Case Study: A Look Inside An Opioid Drug Treatment Case
In workers’ compensation, it is commonplace for Pharmacy Benefit Management companies (PBM’s) to inherit catastrophic cases. This study tells of one such claim that myMatrixx faced. Drug therapy costs had reached alarming heights and the claim was in urgent need of intervention. myMatrixx’s Clinical Team approached it with the goal of mitigating risks for both the patient and the insurer. The study reviews a clinical intervention with a case including multiple opioids totaling over $27,000 a month. The case was brought to myMatrixx by Safety National who was concerned about the cost of this regimen as well as health risks for the injured worker. The outcome delivered a savings of over $250,000 per year for the claim.
Navigating Medical Marijuana in Workers’ Compensation
Nationwide employers and insurers are struggling to grapple with the potential effects of medical marijuana in workers’ compensation. Not the least of these is the issue of legality. While on a federal level it is illegal to be in possession of marijuana under any circumstances, 17 states and the District of Columbia have made it legal to use marijuana for medical purposes and similar legislation is currently pending in another six states. Throughout the country, even in states that have legalized its use, federal law prevents doctors from prescribing marijuana. This conflict between state and federal laws raises any number of issues that directly affect the workers’ compensation industry and the workplace as a whole. Despite legalization, it remains to be seen what accommodations employers must make in those states in which medical use of marijuana is allowed. myMatrixx takes an in depth look at this topic in a white paper and the impact it is having on workers’ compensation.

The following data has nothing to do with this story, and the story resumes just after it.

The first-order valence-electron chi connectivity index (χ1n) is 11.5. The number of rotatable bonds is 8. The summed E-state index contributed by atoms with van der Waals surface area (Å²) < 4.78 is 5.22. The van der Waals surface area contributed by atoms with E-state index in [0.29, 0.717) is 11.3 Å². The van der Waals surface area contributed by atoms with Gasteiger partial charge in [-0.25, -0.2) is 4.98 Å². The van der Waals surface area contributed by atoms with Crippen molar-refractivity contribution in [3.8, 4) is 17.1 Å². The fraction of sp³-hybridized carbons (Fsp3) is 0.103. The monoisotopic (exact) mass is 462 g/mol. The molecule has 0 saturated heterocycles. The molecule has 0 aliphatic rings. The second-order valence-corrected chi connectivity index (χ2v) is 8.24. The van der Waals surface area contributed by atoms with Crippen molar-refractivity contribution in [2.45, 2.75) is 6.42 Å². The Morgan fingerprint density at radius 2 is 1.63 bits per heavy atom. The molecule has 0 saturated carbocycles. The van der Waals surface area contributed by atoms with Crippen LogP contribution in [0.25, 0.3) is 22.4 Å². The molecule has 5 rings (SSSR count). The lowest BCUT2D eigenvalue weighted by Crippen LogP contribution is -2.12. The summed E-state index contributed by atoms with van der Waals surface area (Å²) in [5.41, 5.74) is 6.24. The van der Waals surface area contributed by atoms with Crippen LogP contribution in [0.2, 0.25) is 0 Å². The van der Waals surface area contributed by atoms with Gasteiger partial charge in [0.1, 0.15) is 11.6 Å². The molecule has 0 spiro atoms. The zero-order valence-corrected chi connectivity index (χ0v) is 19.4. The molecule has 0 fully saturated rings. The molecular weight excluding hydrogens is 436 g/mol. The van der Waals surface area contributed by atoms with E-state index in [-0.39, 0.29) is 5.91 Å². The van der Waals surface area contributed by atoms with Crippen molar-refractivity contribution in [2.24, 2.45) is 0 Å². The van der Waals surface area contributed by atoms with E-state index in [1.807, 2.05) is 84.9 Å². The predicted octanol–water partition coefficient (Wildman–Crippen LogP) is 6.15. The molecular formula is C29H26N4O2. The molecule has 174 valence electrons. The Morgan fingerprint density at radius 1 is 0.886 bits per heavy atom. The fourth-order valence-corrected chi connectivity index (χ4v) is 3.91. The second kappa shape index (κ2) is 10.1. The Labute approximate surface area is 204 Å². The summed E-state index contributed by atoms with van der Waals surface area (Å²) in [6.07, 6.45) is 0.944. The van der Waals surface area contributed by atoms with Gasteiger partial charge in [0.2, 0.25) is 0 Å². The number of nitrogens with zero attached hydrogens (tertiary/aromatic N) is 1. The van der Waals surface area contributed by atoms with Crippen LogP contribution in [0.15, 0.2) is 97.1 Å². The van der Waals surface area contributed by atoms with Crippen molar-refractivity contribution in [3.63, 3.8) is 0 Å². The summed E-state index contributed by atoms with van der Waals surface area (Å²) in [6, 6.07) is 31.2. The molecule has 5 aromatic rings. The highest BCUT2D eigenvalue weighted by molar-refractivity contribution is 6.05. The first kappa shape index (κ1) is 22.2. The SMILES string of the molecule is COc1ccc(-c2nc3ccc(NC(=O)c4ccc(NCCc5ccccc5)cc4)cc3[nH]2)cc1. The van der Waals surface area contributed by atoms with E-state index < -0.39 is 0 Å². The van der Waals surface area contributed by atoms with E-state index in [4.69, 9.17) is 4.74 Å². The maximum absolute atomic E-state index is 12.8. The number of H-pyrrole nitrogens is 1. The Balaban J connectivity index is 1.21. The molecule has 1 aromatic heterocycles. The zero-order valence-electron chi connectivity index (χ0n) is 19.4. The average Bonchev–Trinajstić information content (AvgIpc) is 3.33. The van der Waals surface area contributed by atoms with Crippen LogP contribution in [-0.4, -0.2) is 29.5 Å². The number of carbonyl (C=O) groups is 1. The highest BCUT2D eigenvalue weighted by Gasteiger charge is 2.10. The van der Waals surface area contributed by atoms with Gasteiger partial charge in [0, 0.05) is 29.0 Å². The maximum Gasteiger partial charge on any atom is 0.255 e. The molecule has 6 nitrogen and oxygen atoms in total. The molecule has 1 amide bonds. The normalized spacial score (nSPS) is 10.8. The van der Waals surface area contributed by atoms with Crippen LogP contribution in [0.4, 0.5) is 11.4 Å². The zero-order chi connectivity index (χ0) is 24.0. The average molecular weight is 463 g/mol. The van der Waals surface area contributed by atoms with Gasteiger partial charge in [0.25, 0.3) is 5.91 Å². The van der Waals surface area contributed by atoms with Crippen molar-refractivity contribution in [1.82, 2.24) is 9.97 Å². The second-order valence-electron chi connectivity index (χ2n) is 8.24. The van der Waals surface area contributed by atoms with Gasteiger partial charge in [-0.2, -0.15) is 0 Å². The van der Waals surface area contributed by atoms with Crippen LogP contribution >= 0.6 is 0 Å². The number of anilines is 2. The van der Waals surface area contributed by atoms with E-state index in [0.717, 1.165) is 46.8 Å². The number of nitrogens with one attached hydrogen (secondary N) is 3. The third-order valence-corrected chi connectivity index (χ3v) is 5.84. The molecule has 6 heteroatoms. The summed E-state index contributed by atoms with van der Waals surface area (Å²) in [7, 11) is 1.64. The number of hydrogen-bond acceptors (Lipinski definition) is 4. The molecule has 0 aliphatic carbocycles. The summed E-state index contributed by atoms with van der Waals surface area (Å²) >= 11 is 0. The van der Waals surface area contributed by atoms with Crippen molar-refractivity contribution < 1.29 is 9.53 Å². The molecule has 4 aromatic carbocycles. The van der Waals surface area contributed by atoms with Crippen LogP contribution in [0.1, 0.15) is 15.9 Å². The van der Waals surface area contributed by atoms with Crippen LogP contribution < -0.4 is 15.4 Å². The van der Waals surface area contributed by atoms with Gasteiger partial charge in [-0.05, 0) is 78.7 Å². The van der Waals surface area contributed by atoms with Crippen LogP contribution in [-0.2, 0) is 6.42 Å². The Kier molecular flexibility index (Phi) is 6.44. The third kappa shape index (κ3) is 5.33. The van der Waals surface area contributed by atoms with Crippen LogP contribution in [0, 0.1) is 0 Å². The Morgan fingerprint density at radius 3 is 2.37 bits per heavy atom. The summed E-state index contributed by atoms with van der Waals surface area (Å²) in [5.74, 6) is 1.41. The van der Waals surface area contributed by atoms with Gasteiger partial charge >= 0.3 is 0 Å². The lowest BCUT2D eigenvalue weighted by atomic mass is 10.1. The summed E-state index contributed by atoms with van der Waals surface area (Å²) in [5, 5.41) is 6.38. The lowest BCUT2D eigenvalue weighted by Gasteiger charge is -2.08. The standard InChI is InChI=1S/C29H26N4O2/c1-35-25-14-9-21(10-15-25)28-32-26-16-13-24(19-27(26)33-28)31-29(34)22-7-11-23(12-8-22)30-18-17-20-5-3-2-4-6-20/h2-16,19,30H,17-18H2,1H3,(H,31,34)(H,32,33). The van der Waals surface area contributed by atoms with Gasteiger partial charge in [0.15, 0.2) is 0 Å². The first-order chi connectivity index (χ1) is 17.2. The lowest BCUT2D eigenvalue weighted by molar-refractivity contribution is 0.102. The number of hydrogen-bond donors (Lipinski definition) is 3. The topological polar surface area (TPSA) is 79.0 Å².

Opioids in the Treatment of Injured Workers: When and How to Maximize Effectiveness
Use of prescription painkillers has increased in staggering proportions compared with other medication classes, in terms of the number of prescriptions written, costs and incidence of overuse and abuse. It has been noted that adherence to guidelines for instituting and monitoring opioid therapy can have a significant impact on cost control in managing the care of an injured worker. The earlier in the claim that insurers are alerted to problems, even to the point of predicting cases in which potential exists, the easier it is to ensure improved outcomes. This white paper will review red flags to look out for and how to identify risk earlier when opioids are used in a patient’s therapy.
Managing the Unintended Pain of Opioids in the Workers’ Compensation Industry
Dramatic increases in opioid use causes concern not only from a drug cost standpoint, but also because evidence suggests a link to longer duration of disability. Misuse, overuse and addiction are real risks that extend well beyond the worker’s compensation industry. Well-established communication with the physician, backed by evidence based pain management guidelines and best practices, can improve the end results for every stakeholder: decreasing liability for the physician, improving outcomes and decreasing side effects for the patient.